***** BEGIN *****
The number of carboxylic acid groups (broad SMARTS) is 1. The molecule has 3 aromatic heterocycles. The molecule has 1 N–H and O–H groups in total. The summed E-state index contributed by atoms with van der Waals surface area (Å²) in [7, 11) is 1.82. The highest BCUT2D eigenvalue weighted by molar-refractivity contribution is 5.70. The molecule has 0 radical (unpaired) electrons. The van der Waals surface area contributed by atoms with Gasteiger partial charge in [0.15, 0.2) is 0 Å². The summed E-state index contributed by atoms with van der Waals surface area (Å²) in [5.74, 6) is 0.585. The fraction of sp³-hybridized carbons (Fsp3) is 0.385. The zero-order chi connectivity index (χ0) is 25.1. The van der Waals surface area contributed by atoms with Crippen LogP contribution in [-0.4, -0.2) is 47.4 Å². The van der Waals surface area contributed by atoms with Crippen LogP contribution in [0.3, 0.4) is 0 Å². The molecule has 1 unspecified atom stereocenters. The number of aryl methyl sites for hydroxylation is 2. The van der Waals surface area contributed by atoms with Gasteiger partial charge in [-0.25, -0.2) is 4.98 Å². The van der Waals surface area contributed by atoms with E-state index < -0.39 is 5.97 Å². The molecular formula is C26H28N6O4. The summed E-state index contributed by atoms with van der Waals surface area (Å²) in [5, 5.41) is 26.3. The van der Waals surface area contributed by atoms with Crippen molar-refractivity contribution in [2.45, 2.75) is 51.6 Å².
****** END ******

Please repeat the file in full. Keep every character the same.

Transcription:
The number of carboxylic acid groups (broad SMARTS) is 1. The molecule has 3 aromatic heterocycles. The molecule has 1 N–H and O–H groups in total. The summed E-state index contributed by atoms with van der Waals surface area (Å²) in [7, 11) is 1.82. The highest BCUT2D eigenvalue weighted by molar-refractivity contribution is 5.70. The molecule has 0 radical (unpaired) electrons. The van der Waals surface area contributed by atoms with Gasteiger partial charge in [0.15, 0.2) is 0 Å². The summed E-state index contributed by atoms with van der Waals surface area (Å²) in [5.74, 6) is 0.585. The fraction of sp³-hybridized carbons (Fsp3) is 0.385. The zero-order chi connectivity index (χ0) is 25.1. The van der Waals surface area contributed by atoms with Crippen LogP contribution in [-0.4, -0.2) is 47.4 Å². The van der Waals surface area contributed by atoms with Crippen LogP contribution in [0.3, 0.4) is 0 Å². The molecule has 1 unspecified atom stereocenters. The number of aryl methyl sites for hydroxylation is 2. The van der Waals surface area contributed by atoms with Gasteiger partial charge in [-0.25, -0.2) is 4.98 Å². The van der Waals surface area contributed by atoms with E-state index < -0.39 is 5.97 Å². The molecular formula is C26H28N6O4. The summed E-state index contributed by atoms with van der Waals surface area (Å²) in [5, 5.41) is 26.3. The van der Waals surface area contributed by atoms with Crippen molar-refractivity contribution in [2.45, 2.75) is 51.6 Å².